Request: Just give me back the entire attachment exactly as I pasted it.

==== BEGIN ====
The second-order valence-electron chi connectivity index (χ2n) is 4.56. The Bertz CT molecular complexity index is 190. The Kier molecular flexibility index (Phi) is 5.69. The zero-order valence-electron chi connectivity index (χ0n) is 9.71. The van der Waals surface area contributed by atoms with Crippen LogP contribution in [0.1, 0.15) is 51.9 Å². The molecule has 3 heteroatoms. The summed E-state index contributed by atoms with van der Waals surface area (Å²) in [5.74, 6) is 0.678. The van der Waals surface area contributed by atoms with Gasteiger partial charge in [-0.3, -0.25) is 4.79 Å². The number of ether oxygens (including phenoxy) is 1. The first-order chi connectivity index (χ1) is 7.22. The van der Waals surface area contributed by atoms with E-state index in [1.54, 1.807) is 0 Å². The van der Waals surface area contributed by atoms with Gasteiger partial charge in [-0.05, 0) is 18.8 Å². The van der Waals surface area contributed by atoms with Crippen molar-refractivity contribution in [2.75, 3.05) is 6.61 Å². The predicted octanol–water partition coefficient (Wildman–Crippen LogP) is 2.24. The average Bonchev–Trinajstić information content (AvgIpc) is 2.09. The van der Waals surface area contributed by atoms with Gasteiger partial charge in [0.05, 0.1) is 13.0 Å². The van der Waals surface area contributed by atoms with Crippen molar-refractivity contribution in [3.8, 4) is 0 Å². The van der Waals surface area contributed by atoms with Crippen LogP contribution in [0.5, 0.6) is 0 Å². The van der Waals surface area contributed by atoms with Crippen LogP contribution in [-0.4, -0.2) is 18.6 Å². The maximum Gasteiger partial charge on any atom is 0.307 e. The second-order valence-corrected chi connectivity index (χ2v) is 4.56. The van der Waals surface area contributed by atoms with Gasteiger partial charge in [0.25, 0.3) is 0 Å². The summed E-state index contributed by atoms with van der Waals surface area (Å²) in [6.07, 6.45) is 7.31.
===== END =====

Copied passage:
The second-order valence-electron chi connectivity index (χ2n) is 4.56. The Bertz CT molecular complexity index is 190. The Kier molecular flexibility index (Phi) is 5.69. The zero-order valence-electron chi connectivity index (χ0n) is 9.71. The van der Waals surface area contributed by atoms with Crippen LogP contribution in [0.1, 0.15) is 51.9 Å². The molecule has 3 heteroatoms. The summed E-state index contributed by atoms with van der Waals surface area (Å²) in [5.74, 6) is 0.678. The van der Waals surface area contributed by atoms with Gasteiger partial charge in [-0.3, -0.25) is 4.79 Å². The number of ether oxygens (including phenoxy) is 1. The first-order chi connectivity index (χ1) is 7.22. The van der Waals surface area contributed by atoms with E-state index in [1.54, 1.807) is 0 Å². The van der Waals surface area contributed by atoms with Gasteiger partial charge in [-0.05, 0) is 18.8 Å². The van der Waals surface area contributed by atoms with Crippen molar-refractivity contribution in [2.75, 3.05) is 6.61 Å². The predicted octanol–water partition coefficient (Wildman–Crippen LogP) is 2.24. The average Bonchev–Trinajstić information content (AvgIpc) is 2.09. The van der Waals surface area contributed by atoms with Gasteiger partial charge in [0.05, 0.1) is 13.0 Å². The van der Waals surface area contributed by atoms with Crippen molar-refractivity contribution in [3.8, 4) is 0 Å². The van der Waals surface area contributed by atoms with Crippen LogP contribution in [0.5, 0.6) is 0 Å². The van der Waals surface area contributed by atoms with Crippen LogP contribution in [-0.4, -0.2) is 18.6 Å². The maximum Gasteiger partial charge on any atom is 0.307 e. The second-order valence-corrected chi connectivity index (χ2v) is 4.56. The van der Waals surface area contributed by atoms with Gasteiger partial charge in [0.25, 0.3) is 0 Å². The summed E-state index contributed by atoms with van der Waals surface area (Å²) in [6.07, 6.45) is 7.31.